Roberta Joy Rich is a multi-disciplinary artist who responds to and reframes constructions of African identity and histories, often referencing her own diaspora southern African identity and experiences. Utilising language, archives, and sometimes satire in her video, performance, installation and mixed-media projects, Rich draws from various sociopolitical, historical and popular culture epistemologies to engage with notions of 'authentic' identity construction, while seeking to ascertain empowering forms of self-determination via her arts practice.
Since completing her Master of Fine Arts at Monash University, Rich has exhibited projects in Melbourne, interstate and across Johannesburg and Cape Town. Recent exhibitions include Deny/Denial/Denied; Blak Dot Gallery, Melbourne (2017), One Colour at a Time: Contemporary Screen Prints; Wits Art Museum, Johannesburg (2017), M/other Land; Arts House (2018), Transmissions; Gallery MOMO Cape Town, (2018), The Fairest Cape? An account of a Coloured; Bus Projects, Melbourne (2018), Firstdraft, Sydney (2019), WE KOPPEL, WE DALA; Metro Arts, Brisbane, Incinerator Art Award; Incinerator Gallery (2020), and Stimulus Package as part of Darebin City Council’s FUSE Festival (2020). An alumnus of FCAC’s Emerging Cultural Leaders Program (2017), her residencies in South Africa were supported by NAVA’s Freedman Foundation Travelling Scholarship, and she is the 2020 recipient of the Australia Council for the Arts Debra Porch Award for an upcoming residency at the Cemeti Institution for Art and Society, Yogyakarta, Indonesia (postponed).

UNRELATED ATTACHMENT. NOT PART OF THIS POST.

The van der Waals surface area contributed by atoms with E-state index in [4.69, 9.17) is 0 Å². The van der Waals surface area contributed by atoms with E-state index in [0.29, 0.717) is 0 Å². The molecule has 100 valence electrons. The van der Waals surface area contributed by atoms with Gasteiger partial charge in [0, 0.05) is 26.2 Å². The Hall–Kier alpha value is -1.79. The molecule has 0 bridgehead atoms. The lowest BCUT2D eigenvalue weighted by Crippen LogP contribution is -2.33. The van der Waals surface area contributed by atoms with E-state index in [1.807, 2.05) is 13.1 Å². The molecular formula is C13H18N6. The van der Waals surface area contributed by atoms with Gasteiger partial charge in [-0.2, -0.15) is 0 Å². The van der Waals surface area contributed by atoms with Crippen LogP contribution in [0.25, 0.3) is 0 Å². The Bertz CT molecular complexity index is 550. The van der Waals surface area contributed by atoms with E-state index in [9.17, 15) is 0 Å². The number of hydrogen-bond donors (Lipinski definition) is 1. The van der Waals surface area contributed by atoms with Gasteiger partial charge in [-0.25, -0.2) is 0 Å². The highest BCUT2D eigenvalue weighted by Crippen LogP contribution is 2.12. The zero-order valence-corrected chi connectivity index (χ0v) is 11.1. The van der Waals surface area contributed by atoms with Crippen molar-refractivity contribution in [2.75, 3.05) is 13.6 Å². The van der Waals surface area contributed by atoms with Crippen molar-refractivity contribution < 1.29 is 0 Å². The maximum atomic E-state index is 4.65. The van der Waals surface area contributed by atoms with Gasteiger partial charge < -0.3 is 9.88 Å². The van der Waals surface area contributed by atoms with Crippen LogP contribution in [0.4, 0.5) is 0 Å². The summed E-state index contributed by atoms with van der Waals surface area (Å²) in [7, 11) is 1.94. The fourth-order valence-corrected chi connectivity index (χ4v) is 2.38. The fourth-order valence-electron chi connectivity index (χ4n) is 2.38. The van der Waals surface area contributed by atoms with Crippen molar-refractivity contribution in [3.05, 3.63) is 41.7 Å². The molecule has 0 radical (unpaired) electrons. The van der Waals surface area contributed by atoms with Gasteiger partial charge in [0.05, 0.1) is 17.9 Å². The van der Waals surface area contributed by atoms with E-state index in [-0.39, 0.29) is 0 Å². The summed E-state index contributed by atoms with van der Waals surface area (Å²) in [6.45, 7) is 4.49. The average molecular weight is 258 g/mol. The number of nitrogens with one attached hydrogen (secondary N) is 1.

traced. by Roberta Rich
traced. is an immersive multi-channel moving image installation that reimagines an African presence within the colonial-settler-nation context of Australia. traced. seeks to explore the experience of being between places through the speculative walking journeys of southern African settler convicts “Rachel of the Cape” and “Black Peter”. Witness to their navigation and traversing of place, traced. reframes tracking as an experience towards tracing memory and connection to place and how this informs an understanding between place and self-identity. Inspired by the resistance and survival of their ontologies, some as mere footnotes found in the depths of colonial archives, are fragments of banished indigenous southern African peoples, forcibly sent to Australia and coerced as trackers alongside Aboriginal men. traced. imagines shared semiotics of dis/placement, transporting us between time and place and what it means to exist between places while positioning its viewer simultaneously as the tracker.
Born 1979, Geelong, Victoria, Mangan lives and works in Melbourne, Victoria.
Nicholas Mangan works at the intersection of sculpture and film. His practice explores the unstable relationship between culture and nature, broadly in relation to the Asia Pacific. Mangan’s recent projects have focused on Australia's geopolitical implication within the region, and its broader economic and ethical place within a global ecology. In order to excavate the contested histories surrounding specific sites and events, his practice incorporates extensive archival research, fieldwork and collaboration across disciplines. He is represented by galleries Sutton Gallery in Melbourne and LABOR in Mexico City.
Core Coralations by Nicholas Mangan
Mangan's project Core Coralations explores the mass bleaching events at the Great Barrier Reef and ice core samples from Antarctica explores air circulation and scientific investigations to restore our fragile ecosystem in our climate emergency using thermal imaging of a feedback loop between electric domestic air conditioning units and atmospheric heat gain. In addition to this material Core Coralations will include interviews and archives combined with a soundscape in multi-screen work using the screen language of materialist, structuralist film, and expanded cinema.